Suspended water researcher speaks out
The suspension of a senior researcher by the Council for Scientific and Industrial Research (CSIR) has not stopped him from speaking out.
Dr Anthony Turton’s keynote presentation A Clean South Africa was due to be delivered at the CSIR’s Science Real and Relevant conference in Pretoria last week, but he was instead charged with insubordination and bringing the council into disrepute.
In his presentation, Turton was to have warned that the country could be headed for a crisis in the water sector, which could fan social instability.
“For us to remain silent is bordering on the criminally negligent,” Turton told Talk Radio 702 on Tuesday morning.
He said he was not an “alarmist” but simply wanted to “bring the facts to the surface” to inform decision-makers “before things get out of control”, reported the Times on Tuesday.
On Monday, the Democratic Alliance called on the CSIR to reinstate Turton to his post.
Turton also told the Zoopy video website that he felt frustrated and that ‘internally, no one listens to us anymore”.
He was forbidden from delivering his keynote address because it contained “unsubstantiated” facts, according to the executive, as well as photographs of this year’s xenophobic attacks, which, the executive added: “may disturb people”.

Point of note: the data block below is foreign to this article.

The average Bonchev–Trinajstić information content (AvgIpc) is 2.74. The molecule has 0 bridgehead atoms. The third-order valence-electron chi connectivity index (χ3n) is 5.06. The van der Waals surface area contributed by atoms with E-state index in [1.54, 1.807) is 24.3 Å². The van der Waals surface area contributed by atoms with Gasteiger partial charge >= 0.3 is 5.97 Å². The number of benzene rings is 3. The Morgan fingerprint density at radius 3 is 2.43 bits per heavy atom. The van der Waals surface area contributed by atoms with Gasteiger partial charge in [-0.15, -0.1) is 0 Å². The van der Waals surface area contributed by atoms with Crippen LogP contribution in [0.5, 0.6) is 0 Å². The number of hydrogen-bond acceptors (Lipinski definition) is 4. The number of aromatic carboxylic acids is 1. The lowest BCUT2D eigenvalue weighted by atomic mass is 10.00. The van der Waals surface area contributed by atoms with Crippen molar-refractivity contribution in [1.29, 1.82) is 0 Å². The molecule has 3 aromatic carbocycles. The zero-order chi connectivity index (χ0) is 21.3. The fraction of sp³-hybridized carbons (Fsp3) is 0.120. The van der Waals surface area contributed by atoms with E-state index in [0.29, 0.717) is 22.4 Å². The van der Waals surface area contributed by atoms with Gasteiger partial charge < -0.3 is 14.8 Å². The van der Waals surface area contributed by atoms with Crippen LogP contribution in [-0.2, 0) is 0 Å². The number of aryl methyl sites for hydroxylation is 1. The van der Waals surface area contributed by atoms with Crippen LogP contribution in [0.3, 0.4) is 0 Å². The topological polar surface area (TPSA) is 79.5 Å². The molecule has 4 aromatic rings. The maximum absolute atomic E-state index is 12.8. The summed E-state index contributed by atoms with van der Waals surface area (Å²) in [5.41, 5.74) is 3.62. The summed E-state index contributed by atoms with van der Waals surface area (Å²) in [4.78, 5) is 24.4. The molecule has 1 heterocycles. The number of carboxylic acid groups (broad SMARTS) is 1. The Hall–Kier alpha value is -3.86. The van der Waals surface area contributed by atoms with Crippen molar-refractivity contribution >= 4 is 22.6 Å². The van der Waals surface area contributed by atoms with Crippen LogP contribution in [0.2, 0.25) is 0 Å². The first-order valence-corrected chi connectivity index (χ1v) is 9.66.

Turton was to have said that South Africa had run out of surplus water, with 98% of it already allocated.
The CSIR said a statement posted on its website that it acknowledged that South Africa was facing huge challenges regarding water quality and management.
It said it had invested ‘significant amounts of resources in an attempt to ensure that these challenges are addressed” and it was their view there is a need for ‘rigorous analyses of data in order to understand the root causes of problems in water provision, water quality and water infrastructure”.
It said Turton’s paper was withdrawn ‘due to certain statements that were made in the presentation, which could not be sufficiently substantiated, as well as the depiction of burning victims, which could have offended sensitive members of the audience”.
‘Dr Turton elected to engage with the media on the matter of the withdrawal of his presentation, despite internal avenues that are available, and in contravention of organisational policy. An internal investigation has been started and Dr Turton was suspended on Friday November 21 2008”.
Turton said in the paper ‘that South Africa has lost its dilution capacity, so all pollutants and effluent streams will increasingly need to be treated to ever higher standards before being discharged into communal waters or deposited in landfills”.
‘Either we need to change our current developmental trajectory and accept that the targets specified in the Accelerated and Shared Growth Initiative for South Africa [Asgisa] are simply unobtainable; or we have a radical rethink about how to mobilise the science, engineering and technology capacity of the South African nation in a concerted effort designed to support the targets specified in Asgisa.”